Why a billion hacked e-mail accounts are just the start
In the last 12 months, news reports have brought to light several high-profile, and catastrophic email security breaches that have impacted organizations and individuals around the globe. In fact, in Sept. 2016 a well-known tech company disclosed that a security breach affected at least 1 billion customers which, according to Wired.com, equates to roughly one-third of internet users worldwide. In addition, the contact information of more than 1.5 million customers of a major wireless provider were stolen by “a prominent member of a closely guarded underground cybercrime forum,” according to a report by Fortune. The contact information was then listed for sale, and the cybercriminal(s) also “offered up information about vulnerabilities affecting the company’s website for money.” After such public data security failures, and ensuing lawsuits, public distrust, and reputation management issues, the general assumption would be that corporations and government agencies would quickly take all of the measures necessary to tighten up their security. Unfortunately, such things take time to develop and implement. And in the meantime, attacks on corporations, government agencies and individuals are only expected to rise, according to a report by NBCNews.com.
Why Cybercriminals Target Email
Email accounts are hacked by cybercriminals because they are often a weak link in an organization's security pipeline. In addition, when hacked, they unlock a virtual treasure trove of information, including personal data, contacts, sensitive corporate documents, etc. Think about it – whenever anyone signs up for any online service, the user must enter an email address, and whoever controls that email address can reset the password and take over the account – all without the (at least immediate) knowledge of the account's rightful owner.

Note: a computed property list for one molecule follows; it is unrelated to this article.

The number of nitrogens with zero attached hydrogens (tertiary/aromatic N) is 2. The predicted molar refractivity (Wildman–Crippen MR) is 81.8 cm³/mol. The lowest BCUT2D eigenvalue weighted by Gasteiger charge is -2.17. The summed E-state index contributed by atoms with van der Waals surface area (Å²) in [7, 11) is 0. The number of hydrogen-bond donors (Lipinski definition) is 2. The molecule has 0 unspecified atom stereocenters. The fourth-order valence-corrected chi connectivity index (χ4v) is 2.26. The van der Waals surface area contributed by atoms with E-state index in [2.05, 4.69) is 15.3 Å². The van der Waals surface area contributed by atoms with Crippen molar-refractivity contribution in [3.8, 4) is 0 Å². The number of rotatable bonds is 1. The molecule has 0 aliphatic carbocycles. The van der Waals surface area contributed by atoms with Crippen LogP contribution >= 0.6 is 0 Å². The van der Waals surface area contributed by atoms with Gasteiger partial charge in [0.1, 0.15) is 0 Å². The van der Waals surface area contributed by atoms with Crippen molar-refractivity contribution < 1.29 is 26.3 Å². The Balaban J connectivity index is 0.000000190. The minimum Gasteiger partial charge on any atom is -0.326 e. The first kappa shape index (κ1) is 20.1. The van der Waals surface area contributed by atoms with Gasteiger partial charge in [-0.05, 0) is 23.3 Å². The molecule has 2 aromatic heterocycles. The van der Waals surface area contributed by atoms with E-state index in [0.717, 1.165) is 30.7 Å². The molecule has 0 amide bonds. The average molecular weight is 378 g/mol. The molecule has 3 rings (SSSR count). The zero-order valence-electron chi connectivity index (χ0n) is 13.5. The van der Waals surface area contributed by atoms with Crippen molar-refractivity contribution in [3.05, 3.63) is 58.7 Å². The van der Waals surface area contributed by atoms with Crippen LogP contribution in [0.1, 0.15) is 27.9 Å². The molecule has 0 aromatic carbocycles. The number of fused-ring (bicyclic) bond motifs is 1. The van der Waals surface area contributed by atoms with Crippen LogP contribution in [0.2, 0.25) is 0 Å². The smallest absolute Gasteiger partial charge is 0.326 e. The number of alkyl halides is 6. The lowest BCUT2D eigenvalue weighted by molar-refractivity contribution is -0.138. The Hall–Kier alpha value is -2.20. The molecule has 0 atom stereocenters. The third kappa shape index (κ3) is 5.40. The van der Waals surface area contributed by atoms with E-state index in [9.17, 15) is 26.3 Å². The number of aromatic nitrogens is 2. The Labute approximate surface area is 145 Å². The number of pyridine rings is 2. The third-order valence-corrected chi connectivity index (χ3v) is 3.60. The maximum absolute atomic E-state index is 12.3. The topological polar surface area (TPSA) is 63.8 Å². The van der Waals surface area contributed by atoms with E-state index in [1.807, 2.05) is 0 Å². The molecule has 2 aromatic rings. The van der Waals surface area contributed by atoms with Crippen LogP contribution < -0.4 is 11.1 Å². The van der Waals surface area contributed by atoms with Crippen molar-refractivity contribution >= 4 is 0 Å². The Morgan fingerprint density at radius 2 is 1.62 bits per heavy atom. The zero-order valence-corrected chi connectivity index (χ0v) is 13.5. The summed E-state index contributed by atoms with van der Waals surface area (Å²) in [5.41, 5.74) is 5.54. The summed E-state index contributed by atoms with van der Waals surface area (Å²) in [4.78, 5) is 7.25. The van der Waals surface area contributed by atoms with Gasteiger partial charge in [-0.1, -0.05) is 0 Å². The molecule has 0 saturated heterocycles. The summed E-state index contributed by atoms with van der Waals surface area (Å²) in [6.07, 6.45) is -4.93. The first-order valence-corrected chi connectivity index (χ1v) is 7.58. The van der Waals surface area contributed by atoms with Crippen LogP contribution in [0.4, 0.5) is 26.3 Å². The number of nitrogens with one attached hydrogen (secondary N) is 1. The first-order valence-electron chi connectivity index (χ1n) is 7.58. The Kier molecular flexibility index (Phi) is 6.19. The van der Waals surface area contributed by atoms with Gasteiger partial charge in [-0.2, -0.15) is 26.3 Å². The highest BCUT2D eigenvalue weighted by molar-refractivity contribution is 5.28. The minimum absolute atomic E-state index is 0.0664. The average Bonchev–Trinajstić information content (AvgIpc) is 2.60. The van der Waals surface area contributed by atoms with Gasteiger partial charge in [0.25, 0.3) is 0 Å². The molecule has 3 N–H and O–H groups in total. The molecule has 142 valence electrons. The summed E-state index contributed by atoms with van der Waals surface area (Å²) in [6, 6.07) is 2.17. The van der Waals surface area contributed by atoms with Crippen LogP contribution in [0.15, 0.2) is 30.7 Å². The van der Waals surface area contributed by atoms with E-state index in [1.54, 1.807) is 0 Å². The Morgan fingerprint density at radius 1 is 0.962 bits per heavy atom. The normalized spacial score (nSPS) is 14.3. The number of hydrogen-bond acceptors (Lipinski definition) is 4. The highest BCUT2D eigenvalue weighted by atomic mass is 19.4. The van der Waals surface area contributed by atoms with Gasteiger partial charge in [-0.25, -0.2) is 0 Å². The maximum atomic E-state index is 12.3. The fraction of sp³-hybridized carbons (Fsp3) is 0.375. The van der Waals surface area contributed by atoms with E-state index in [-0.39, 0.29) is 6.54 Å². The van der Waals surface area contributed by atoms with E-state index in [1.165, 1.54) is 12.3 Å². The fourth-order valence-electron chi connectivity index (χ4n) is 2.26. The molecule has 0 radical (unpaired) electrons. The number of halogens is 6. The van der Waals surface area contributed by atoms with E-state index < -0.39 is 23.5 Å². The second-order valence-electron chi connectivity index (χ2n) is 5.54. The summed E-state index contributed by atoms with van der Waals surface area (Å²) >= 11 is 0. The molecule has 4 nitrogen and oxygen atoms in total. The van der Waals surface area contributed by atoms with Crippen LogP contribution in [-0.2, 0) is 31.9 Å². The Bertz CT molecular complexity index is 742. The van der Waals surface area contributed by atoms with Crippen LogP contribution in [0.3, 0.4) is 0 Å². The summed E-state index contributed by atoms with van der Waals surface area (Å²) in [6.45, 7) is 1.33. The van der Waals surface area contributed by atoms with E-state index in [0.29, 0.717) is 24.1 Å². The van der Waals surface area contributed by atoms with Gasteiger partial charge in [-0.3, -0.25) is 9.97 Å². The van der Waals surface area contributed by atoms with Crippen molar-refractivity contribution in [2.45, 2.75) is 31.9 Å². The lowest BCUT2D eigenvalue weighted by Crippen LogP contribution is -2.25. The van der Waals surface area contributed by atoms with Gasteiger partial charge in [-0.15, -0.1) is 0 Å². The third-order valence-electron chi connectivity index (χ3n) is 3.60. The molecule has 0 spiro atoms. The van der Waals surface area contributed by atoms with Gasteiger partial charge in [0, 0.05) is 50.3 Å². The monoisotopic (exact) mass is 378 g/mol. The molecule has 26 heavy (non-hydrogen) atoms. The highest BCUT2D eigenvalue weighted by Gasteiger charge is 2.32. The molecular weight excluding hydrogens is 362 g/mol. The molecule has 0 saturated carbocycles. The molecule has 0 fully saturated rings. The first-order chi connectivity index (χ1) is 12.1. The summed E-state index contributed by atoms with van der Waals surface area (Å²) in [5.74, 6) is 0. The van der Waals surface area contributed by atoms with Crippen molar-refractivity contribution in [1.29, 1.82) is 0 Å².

To put this in perspective, if you have 300 employees, and those employees each have just 10 accounts linked back to their corporate email addresses, that's 3,000 accounts associated with your organization, in addition to email communication and contact lists, that hackers can monitor and/or control. Now, consider this scenario in terms of your own employees, accounts, communications, and contacts – and the amount of data your organization could potentially hand over to cybercriminals due to an email hack could quickly spiral out of control.
Protecting Your Organization & Your Customers
In a world where cybercrime is on the rise, and criminals are becoming more sophisticated by the day, a secure email service must deliver on its promise of protection. But just what data security features should you look for in an email host? Take a look at three of the most critical:
- Two-Factor Authentication: When you choose an email service featuring a two-step verification process, users will have to use two different forms of identity: a password, and a contact method (also known as security info), in order to login to their accounts. This means that even if a password has been hacked, the would-be criminals will be unable to access the account if they don't have access to your security info.
- Updated Anti-Malware & Spam Protection: To help prevent email accounts from being hacked, look for a service that regularly and vigilantly delivers updated anti-malware and spam protection. Talk to your sales representative about anti-malware/spam protection releases, and the hosting company's response time to new threats.
- Built-In Data Loss Prevention Policies: A secure email hosting service will help protect your data with built-in DLP policies that are based on regulatory standards, which will allow you to achieve industry compliance, and identify, monitor and protect your organization's most sensitive, and vulnerable, data.
In addition, finding a service that can grow with you as your organization, and your needs, change is critical. Consider choosing services with multi-factor authentication, always up-to-date virus and malware protection, built-in DLP policies and 24/7 support just to name a few. These types of cutting-edge services provide a critical layer of security that won't disrupt your operations.
The Growth Center does not constitute professional tax or financial advice. You should contact your own tax or financial professional to discuss your situation.